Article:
Let’s be honest: we first discovered Delphine Dénéréaz‘s artistic universe on Instagram (it is 2018 after all). Intrigued by her joyful practice offering a refreshing, contemporary take on a craft with a rather grandmotherly image, we wanted to find out more and had a chat with the young French-born, Brussels-based artist about her passion for weaving, navigating the art world, and working sustainably.
How did you discover tapestry art for yourself? Why did you go into this direction and what fascinates you about it?
I did a Masters in Textile Design at La Cambre in Brussels where I learned how to weave. We had courses about the history of textile and learned about all the different kinds of textile art that exist in the world. I’ve always been attracted to it. Even as a kid I already did some embroidery; I’ve always had a thing for it. I love the tactile aspect of it, the play with material, but also the motifs. When you research this genre a bit, you realize that a whole part of history and peoples’ memories get passed on through textile art. Textile carries emotions, desires…it’s the closest you can get to the human being. Our first houses are made out of sheets, the carpet is a territory. They protect us, and are passed on from generation to generation. Gestures are getting transmitted as well; they are marked with our memories.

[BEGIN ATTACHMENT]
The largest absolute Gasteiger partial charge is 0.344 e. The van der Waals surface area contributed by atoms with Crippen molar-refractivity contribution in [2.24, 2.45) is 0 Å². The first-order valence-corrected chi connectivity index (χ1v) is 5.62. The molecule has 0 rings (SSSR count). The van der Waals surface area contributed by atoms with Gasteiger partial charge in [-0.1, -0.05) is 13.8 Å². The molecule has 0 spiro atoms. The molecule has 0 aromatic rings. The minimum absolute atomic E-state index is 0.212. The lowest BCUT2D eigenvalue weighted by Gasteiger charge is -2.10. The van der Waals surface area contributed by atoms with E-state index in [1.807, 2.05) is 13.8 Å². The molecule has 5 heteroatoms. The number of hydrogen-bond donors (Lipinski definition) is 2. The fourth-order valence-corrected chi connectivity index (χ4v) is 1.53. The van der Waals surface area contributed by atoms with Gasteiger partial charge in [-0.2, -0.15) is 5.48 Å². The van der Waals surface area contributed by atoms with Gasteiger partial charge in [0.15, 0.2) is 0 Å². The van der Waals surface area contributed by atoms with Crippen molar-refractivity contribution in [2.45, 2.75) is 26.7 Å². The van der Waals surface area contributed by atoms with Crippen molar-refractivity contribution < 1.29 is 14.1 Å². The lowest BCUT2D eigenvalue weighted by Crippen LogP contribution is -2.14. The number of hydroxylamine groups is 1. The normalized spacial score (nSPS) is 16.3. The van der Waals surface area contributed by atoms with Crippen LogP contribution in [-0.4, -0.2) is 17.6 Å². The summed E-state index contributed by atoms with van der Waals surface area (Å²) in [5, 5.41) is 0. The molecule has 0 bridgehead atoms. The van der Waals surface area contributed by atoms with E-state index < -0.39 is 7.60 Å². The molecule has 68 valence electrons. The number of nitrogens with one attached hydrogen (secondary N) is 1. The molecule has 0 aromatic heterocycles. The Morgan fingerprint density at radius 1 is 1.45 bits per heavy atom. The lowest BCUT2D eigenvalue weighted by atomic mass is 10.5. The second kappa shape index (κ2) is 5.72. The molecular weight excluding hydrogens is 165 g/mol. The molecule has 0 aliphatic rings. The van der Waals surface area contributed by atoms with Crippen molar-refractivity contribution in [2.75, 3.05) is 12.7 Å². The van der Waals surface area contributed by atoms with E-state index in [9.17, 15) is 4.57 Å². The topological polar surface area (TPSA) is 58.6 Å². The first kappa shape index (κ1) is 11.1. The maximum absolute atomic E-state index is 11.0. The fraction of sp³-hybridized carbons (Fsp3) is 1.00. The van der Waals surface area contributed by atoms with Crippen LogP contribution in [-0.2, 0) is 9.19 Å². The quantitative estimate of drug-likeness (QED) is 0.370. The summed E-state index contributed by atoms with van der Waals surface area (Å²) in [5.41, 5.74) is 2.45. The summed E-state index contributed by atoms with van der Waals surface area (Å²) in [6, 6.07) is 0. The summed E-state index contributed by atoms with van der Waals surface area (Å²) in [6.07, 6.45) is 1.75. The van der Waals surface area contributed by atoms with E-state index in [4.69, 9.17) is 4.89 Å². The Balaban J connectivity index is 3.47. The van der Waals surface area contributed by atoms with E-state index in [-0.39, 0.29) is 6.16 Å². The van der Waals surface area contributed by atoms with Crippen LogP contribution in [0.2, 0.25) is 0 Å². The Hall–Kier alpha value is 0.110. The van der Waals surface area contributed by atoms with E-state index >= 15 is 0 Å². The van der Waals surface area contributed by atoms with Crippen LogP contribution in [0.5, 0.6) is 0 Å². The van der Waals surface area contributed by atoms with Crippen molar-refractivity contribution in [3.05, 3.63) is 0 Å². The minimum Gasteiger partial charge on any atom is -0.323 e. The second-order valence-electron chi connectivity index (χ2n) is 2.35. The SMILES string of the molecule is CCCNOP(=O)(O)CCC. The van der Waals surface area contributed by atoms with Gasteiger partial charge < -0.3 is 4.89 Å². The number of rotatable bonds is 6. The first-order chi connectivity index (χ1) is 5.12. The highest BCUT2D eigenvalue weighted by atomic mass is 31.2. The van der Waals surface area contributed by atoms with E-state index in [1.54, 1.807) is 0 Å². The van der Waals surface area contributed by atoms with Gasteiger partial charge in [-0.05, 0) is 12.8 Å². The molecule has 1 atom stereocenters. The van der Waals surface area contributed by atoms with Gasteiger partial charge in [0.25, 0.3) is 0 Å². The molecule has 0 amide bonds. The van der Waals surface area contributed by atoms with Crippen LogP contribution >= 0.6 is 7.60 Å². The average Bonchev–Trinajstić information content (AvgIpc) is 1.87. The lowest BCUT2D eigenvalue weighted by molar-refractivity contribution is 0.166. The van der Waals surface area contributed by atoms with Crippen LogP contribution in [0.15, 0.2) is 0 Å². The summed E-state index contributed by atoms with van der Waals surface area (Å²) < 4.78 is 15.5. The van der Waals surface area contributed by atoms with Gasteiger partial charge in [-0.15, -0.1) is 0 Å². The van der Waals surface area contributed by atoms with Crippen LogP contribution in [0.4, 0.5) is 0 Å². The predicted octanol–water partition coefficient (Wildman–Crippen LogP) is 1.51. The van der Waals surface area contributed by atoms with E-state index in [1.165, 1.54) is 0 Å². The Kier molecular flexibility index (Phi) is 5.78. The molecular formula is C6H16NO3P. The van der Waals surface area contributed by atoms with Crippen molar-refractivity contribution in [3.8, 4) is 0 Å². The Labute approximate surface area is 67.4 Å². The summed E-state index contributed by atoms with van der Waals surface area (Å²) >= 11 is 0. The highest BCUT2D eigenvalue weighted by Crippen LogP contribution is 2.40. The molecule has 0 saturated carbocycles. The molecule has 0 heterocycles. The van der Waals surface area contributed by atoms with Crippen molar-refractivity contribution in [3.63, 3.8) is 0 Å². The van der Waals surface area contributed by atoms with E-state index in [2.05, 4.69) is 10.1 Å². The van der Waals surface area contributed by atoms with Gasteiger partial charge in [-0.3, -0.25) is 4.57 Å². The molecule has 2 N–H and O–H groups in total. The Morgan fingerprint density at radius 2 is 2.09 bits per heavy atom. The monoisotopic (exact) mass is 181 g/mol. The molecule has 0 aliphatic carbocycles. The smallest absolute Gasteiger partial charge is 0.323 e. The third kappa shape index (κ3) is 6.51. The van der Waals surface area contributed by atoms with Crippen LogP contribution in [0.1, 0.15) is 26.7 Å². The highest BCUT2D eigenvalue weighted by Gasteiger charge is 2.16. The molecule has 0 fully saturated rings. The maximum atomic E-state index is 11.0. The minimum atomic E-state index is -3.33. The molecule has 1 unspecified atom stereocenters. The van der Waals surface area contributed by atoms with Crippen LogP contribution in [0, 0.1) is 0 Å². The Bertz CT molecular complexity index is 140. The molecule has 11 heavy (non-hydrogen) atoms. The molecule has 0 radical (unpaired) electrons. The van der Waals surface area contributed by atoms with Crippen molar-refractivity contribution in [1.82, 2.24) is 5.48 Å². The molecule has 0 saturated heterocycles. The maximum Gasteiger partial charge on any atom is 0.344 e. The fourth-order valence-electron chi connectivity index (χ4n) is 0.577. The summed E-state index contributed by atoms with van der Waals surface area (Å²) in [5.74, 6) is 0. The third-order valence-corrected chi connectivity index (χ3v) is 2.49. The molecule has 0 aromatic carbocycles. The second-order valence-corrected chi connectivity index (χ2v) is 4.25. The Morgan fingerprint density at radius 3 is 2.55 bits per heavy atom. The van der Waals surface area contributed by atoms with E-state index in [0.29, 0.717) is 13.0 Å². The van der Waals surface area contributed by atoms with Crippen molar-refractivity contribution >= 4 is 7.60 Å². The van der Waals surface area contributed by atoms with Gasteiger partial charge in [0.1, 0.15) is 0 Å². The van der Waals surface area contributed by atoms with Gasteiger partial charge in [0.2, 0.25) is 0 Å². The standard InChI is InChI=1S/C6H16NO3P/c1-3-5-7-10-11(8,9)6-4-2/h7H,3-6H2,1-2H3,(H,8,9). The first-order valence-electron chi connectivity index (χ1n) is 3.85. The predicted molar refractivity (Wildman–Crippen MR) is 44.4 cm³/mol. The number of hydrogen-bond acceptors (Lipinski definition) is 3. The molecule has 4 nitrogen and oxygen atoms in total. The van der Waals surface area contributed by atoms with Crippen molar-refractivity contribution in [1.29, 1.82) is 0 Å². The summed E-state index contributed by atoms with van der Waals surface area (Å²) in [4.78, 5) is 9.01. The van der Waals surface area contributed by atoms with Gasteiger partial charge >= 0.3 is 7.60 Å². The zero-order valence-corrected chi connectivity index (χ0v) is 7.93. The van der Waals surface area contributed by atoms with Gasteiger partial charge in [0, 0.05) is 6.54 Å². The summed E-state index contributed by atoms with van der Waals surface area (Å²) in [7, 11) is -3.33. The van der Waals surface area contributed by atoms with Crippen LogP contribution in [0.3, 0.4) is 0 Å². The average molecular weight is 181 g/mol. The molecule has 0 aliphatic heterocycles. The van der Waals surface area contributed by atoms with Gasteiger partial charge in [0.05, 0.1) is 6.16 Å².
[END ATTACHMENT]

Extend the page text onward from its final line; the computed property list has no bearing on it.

What do you want to convey with your art?